Our good friends over Music is My Sanctuary just posted Flying Lotus’ Essential Mix, and it’s a real lulu: Daedelus, Portishead, Slum Village, and all sorts of moody, broody goodness. Run by the one of the hardest working DJs in the 514, Lexis, Sancutary is probably the best music portal in the city, and a well-written one at that. So, uh, check it out.

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Dec
1st
Mon
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I (heart) Theme Parties

For those of you outside of Facebookvania, this is a shot of me at the Reitmans Christmas party last Friday night. I was the DJ, and one of about five people dressed up according to that night’s theme, Brow-Furrowing Virtuoso Composers of the 18th Century (but seriously, it was something like Catherine the Great).

I played to a predominantly female crowd, so I more or less knew what tracks would get the biggest reaction: ABBA, “You’re the One That I Want” from Grease, Madonna, etc…HOWEVER, I was also educated on what the average 18 to 25 year-old woman expects to hear when she’s dancing - corporate and event DJ’s, take note:

Lady Gaga - Poker Face

Lady Gaga - Just Dance

Bob Sinclar - Love Generation

Britney Spears - Womanizer

Timbaland feat. Keri Hilson - The Way I Are

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Nov
26th
Wed
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CFCF Leftovers

Has it been two-and-a-half months already? Boy, time sure flies when you’re avoiding the creeping guilt of giving up on your blog. As a peace offering to our zero readers, here’s what was left on the editing room floor of my interview with the mysterious Mike Silver, aka CFCF (Myspace page here). Dude’s 21 and he’s already remixed Crystal Castles, The Teenagers and The Presets - he has a new EP of old stuff out on Paper Bag, plus a scorching-hot split single with upstart Acephale, due out in 2009. Think Twin Peaks meets Maurice Fulton.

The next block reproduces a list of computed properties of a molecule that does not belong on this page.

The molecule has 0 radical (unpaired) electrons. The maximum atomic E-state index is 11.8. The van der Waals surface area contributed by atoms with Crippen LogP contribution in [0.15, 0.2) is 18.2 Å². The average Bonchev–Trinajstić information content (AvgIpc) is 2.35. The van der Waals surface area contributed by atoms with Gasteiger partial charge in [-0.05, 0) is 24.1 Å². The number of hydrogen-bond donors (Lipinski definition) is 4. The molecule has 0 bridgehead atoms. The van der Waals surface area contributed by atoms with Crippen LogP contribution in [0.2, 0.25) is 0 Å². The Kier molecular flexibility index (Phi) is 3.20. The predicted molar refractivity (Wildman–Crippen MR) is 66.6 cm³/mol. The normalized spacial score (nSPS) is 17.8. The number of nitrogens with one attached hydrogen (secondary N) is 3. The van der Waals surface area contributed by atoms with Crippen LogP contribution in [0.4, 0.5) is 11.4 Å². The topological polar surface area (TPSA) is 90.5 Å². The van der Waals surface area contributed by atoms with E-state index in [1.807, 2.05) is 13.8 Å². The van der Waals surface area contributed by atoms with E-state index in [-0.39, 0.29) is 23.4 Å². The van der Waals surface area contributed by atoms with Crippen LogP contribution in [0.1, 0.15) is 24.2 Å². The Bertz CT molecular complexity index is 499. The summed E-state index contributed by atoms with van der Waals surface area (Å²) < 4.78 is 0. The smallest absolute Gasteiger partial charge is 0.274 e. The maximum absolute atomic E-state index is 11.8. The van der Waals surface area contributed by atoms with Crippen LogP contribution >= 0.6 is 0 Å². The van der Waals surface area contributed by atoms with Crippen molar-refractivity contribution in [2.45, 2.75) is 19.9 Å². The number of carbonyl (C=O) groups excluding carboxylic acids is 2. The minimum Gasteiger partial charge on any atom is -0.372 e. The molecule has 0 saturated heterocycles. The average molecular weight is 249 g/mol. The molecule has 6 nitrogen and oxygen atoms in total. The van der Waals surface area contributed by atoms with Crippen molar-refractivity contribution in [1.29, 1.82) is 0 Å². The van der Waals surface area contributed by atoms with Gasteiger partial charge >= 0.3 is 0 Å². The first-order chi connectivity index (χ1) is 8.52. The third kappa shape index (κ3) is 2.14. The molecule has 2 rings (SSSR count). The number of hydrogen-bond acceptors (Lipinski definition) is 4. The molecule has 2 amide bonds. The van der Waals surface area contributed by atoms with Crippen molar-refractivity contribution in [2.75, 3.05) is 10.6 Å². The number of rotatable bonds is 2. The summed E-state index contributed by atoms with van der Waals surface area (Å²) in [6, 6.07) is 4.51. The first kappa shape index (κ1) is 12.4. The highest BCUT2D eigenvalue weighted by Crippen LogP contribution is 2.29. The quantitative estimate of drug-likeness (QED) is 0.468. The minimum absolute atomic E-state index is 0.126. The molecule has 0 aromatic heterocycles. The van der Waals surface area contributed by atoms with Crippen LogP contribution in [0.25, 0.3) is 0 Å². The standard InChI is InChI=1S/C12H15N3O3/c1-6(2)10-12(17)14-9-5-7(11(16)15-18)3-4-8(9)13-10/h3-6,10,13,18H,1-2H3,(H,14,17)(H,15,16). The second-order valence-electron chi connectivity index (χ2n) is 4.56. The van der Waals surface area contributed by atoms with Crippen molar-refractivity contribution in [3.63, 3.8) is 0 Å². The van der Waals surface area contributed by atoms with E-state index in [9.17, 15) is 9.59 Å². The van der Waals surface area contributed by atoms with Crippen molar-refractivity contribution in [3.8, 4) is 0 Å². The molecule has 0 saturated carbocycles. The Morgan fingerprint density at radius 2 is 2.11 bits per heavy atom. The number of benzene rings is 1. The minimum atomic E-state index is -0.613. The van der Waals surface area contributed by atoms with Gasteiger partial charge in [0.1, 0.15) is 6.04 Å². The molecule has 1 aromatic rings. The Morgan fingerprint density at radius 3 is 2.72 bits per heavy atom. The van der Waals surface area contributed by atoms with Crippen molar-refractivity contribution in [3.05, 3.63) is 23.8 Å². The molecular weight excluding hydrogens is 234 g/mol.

Crystal Castles: not much with the feedback

“I don’t know; it’s kind of strange with them specifically, ‘cause they don’t really communicate a lot with people. I don’t know if they give a lot of interviews, and they’re kind of notorious for their live shows being kind of last-minute. They definitely reacted well, they just weren’t very specific in their comments or anything. They just said that they liked it a lot and…uh, that was basically it.”

Alan Parsons Project, Quiet Village, and the “Voyager” sample

“When I used it, at the time it sounded so familiar. It was only after that I found out about that Quiet Village song that is basically an edit of the original. I felt like such an idiot for not even realizing that I had heard this song before. But anyways, in the end I figured they’re two different songs, and pretty different in style and texture. I guess I was attempting to make some dancey prog.”

Scary soundscapes and the italo connection

“It’s no coincidence that whenever you read about people who were responsible for the beginnings of italo, they always mention Giorgio Moroder or Claudio Simonetti, who was in Goblin doing horror soundtracks. It’s present in so much italo – that scary undertone.”

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Sep
10th
Wed
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I miss Brit Pop…

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Sep
4th
Thu
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You Should Write That Down

Always keep a notebook and pen handy. The missus and I watched Commando the other night when I scribbled down the following gem: